Originally Posted by Mulletmanalive
I never said that spellcasting advancement is a bad thing, just a 10/10 of you're giving out class features at every level. I've played in all kinds of games and it's never been being weaker that's made me feel underpowered or useless so much as other players being self important. Thus, I honestly don't care if a class is powerful, so much as whether it has a really good angle to play from in the roleplaying sections.
I'm not planning on budging from the "'more is better' is bad design in a nutshell" stance but i'm happy enough to back down if there is a decent play reason other than "it would be underpowered otherwise" put on the table for each case.
7-8/10 spellcasting and i wouldn't blink, just not a 10/10, but i'm not really clear why it was a specifically spellcasting prestige class anyway. The musty self importance inherent in a lot of spellcasting class concepts doesn't lend itself well to depravity [shrug].
Mainly, I built the class based on the knowledge that none of the other disciples are full casting classes. Only two, IF you count this one, have any spellcasting advancement at all. Of the nine, the ones most associated with spellcasting are Asmodeus, Mephistopholes and Belial. I'll admit Glasya and Baalzebul hit that mark too, but I just thought, why can arcane and divine spellcasters get in on the fun without losing caster levels?
You could ask the same question about narrow focus about disciple of Dispater. Why is it a warrior class? Dispater, if taken purely as himself, seems more of a spellcaster, the sort to set up contingencies and wait things out. Then again, if we purely look at archfiends in general, you could make the argument for any class and have it stick. Most are better spellcasters, better warriors and better skill monkeys than any mortal.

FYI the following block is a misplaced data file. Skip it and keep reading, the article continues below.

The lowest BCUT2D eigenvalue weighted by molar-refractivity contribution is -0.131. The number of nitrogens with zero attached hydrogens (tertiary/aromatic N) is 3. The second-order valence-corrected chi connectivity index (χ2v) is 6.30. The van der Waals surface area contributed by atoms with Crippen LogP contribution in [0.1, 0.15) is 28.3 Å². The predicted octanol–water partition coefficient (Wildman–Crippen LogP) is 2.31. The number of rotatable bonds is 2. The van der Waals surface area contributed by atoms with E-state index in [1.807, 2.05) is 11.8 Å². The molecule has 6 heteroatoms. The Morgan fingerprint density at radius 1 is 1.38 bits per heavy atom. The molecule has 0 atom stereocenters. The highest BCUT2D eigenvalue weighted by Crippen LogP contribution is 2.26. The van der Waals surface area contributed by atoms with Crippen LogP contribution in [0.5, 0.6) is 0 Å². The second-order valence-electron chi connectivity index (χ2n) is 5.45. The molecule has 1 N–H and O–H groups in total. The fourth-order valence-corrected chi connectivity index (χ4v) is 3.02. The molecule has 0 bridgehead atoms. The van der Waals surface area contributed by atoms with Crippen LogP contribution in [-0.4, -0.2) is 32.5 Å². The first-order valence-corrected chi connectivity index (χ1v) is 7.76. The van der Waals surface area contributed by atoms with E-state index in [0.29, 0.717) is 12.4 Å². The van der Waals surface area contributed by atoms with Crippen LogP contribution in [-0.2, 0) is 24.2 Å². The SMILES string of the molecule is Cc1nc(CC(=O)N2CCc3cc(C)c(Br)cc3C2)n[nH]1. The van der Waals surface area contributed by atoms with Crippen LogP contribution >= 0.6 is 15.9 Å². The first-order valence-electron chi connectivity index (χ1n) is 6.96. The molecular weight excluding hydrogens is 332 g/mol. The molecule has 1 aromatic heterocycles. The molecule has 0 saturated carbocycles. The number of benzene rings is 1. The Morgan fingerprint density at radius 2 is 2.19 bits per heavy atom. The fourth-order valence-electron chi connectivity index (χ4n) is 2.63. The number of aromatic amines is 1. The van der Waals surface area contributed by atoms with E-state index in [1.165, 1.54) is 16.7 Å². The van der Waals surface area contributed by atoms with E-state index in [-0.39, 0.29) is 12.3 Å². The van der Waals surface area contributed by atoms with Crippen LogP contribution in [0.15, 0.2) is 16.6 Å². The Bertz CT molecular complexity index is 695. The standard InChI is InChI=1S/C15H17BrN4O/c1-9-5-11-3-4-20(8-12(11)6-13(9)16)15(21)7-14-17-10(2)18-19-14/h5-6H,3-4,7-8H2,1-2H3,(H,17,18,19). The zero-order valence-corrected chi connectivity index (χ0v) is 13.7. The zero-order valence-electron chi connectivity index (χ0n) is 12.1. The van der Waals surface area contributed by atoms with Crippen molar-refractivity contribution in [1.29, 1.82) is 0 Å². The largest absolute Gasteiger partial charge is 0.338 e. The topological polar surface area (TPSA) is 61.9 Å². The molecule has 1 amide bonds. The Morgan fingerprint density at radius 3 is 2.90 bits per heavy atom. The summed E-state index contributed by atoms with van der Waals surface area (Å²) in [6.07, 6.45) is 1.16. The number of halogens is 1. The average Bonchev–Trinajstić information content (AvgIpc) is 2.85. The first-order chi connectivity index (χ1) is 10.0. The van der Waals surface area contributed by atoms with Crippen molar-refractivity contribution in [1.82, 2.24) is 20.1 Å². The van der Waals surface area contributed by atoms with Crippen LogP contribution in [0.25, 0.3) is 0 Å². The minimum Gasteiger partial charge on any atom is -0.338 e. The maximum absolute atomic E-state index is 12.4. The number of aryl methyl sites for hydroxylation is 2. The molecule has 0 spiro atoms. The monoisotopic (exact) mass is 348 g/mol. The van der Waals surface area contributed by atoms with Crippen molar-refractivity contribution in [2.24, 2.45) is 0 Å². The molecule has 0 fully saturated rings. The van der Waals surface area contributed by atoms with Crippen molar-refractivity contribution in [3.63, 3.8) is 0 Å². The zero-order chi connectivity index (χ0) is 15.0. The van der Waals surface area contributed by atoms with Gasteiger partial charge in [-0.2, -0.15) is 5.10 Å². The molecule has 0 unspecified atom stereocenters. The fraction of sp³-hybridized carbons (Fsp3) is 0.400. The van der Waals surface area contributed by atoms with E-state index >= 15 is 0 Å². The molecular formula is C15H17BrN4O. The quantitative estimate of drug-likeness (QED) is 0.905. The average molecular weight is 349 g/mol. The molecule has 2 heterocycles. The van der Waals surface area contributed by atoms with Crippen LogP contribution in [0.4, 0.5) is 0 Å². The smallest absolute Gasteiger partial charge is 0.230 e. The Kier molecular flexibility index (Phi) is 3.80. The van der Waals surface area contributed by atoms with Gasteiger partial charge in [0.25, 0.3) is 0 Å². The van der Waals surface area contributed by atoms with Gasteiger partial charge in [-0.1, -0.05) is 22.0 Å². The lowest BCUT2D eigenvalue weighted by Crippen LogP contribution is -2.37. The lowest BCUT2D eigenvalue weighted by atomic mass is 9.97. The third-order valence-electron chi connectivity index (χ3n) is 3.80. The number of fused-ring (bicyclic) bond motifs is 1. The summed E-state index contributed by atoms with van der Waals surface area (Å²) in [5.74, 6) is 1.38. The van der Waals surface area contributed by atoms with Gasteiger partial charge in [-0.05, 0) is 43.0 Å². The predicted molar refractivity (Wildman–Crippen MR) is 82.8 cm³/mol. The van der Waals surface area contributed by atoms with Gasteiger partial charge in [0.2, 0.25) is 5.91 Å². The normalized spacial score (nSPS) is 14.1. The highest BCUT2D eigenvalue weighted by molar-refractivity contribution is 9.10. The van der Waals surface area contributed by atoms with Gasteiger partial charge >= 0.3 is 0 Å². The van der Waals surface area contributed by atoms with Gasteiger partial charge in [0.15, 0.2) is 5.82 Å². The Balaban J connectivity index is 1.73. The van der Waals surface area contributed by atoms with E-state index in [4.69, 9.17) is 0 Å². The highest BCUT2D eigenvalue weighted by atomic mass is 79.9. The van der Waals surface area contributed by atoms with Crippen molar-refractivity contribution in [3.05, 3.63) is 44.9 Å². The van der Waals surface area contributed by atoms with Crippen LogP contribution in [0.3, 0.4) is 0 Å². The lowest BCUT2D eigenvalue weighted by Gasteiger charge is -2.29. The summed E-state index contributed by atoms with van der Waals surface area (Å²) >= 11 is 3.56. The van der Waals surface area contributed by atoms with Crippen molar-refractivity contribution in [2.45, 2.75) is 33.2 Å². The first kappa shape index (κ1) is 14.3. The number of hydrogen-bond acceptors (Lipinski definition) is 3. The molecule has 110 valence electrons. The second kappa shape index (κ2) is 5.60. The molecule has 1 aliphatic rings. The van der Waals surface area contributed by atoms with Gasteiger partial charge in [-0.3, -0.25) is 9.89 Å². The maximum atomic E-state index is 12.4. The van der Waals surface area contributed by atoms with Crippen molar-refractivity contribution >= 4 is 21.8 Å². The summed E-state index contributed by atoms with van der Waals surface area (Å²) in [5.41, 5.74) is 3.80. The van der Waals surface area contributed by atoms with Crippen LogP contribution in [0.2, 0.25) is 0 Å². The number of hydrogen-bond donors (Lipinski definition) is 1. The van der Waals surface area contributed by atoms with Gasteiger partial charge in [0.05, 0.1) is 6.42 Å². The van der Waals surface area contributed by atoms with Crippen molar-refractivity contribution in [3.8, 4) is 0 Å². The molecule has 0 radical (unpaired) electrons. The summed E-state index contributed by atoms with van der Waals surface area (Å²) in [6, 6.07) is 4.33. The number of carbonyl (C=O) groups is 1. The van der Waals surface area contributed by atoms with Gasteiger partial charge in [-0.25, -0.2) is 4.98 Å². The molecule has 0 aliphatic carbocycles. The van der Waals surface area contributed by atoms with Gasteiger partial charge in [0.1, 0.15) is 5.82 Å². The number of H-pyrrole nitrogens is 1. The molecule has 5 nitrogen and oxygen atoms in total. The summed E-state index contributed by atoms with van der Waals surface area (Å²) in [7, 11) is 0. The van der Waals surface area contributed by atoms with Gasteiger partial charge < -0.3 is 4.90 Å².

For a note, I'm going to go with what Drolyt says about power and game balance, as those are aims of homebrewing, creating playable classes with balanced mechanics. On the other hand, your advice and ideas so far have been invaluable to me, and I definitely will be modifying the class as to some of your suggestions once I've time. And your suggestions are the other aim of homebrewing, creating interesting things that enrich the campaign world. To counter your "'more is better' is bad design" argument, I subscribe to the "dead levels are BORING" argument, which is to say even giving just a small flavourful ability at each level makes a class more interesting. It's not about power, it's about a balance of fluff and crunch.
On a side note, have you checked out Disciple of Glasya or Disciple of Levistus?